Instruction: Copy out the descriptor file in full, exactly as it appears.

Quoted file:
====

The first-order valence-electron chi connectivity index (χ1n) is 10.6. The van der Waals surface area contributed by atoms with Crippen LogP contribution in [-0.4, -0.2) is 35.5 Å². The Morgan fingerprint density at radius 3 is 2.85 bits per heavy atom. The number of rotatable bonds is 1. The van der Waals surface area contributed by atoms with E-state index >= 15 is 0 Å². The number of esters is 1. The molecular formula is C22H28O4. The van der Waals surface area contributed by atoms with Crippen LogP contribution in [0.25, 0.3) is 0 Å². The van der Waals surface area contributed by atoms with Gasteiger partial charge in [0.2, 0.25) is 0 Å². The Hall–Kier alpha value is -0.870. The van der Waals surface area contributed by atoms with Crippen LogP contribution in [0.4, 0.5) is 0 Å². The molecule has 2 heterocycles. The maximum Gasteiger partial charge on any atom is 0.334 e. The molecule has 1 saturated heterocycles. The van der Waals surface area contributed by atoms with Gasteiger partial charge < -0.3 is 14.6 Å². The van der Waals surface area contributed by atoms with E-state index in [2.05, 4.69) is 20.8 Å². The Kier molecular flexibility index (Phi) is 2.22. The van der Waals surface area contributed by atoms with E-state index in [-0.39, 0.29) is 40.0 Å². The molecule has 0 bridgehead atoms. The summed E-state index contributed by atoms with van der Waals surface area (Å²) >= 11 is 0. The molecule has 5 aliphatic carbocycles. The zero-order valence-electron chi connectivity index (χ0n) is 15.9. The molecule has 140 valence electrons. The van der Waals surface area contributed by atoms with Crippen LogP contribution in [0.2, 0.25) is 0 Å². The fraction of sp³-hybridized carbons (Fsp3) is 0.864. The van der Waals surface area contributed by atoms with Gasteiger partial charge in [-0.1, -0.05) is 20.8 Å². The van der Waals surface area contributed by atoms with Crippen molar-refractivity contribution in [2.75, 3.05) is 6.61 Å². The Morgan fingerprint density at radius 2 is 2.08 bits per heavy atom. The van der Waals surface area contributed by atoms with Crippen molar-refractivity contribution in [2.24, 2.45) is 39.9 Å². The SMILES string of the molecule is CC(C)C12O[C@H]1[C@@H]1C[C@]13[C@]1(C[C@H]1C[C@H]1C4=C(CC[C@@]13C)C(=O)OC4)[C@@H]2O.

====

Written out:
The first-order valence-electron chi connectivity index (χ1n) is 10.6. The van der Waals surface area contributed by atoms with Crippen LogP contribution in [-0.4, -0.2) is 35.5 Å². The Morgan fingerprint density at radius 3 is 2.85 bits per heavy atom. The number of rotatable bonds is 1. The van der Waals surface area contributed by atoms with E-state index >= 15 is 0 Å². The number of esters is 1. The molecular formula is C22H28O4. The van der Waals surface area contributed by atoms with Crippen LogP contribution in [0.25, 0.3) is 0 Å². The van der Waals surface area contributed by atoms with Gasteiger partial charge in [0.2, 0.25) is 0 Å². The Hall–Kier alpha value is -0.870. The van der Waals surface area contributed by atoms with Crippen LogP contribution in [0.4, 0.5) is 0 Å². The molecule has 2 heterocycles. The maximum Gasteiger partial charge on any atom is 0.334 e. The molecule has 1 saturated heterocycles. The van der Waals surface area contributed by atoms with Gasteiger partial charge < -0.3 is 14.6 Å². The van der Waals surface area contributed by atoms with E-state index in [2.05, 4.69) is 20.8 Å². The Kier molecular flexibility index (Phi) is 2.22. The van der Waals surface area contributed by atoms with E-state index in [-0.39, 0.29) is 40.0 Å². The molecule has 0 bridgehead atoms. The summed E-state index contributed by atoms with van der Waals surface area (Å²) >= 11 is 0. The molecule has 5 aliphatic carbocycles. The zero-order valence-electron chi connectivity index (χ0n) is 15.9. The molecule has 140 valence electrons. The van der Waals surface area contributed by atoms with Crippen LogP contribution in [0.2, 0.25) is 0 Å². The fraction of sp³-hybridized carbons (Fsp3) is 0.864. The van der Waals surface area contributed by atoms with Gasteiger partial charge in [-0.1, -0.05) is 20.8 Å². The van der Waals surface area contributed by atoms with Crippen molar-refractivity contribution in [2.75, 3.05) is 6.61 Å². The Morgan fingerprint density at radius 2 is 2.08 bits per heavy atom. The van der Waals surface area contributed by atoms with Crippen molar-refractivity contribution in [2.24, 2.45) is 39.9 Å². The SMILES string of the molecule is CC(C)C12O[C@H]1[C@@H]1C[C@]13[C@]1(C[C@H]1C[C@H]1C4=C(CC[C@@]13C)C(=O)OC4)[C@@H]2O.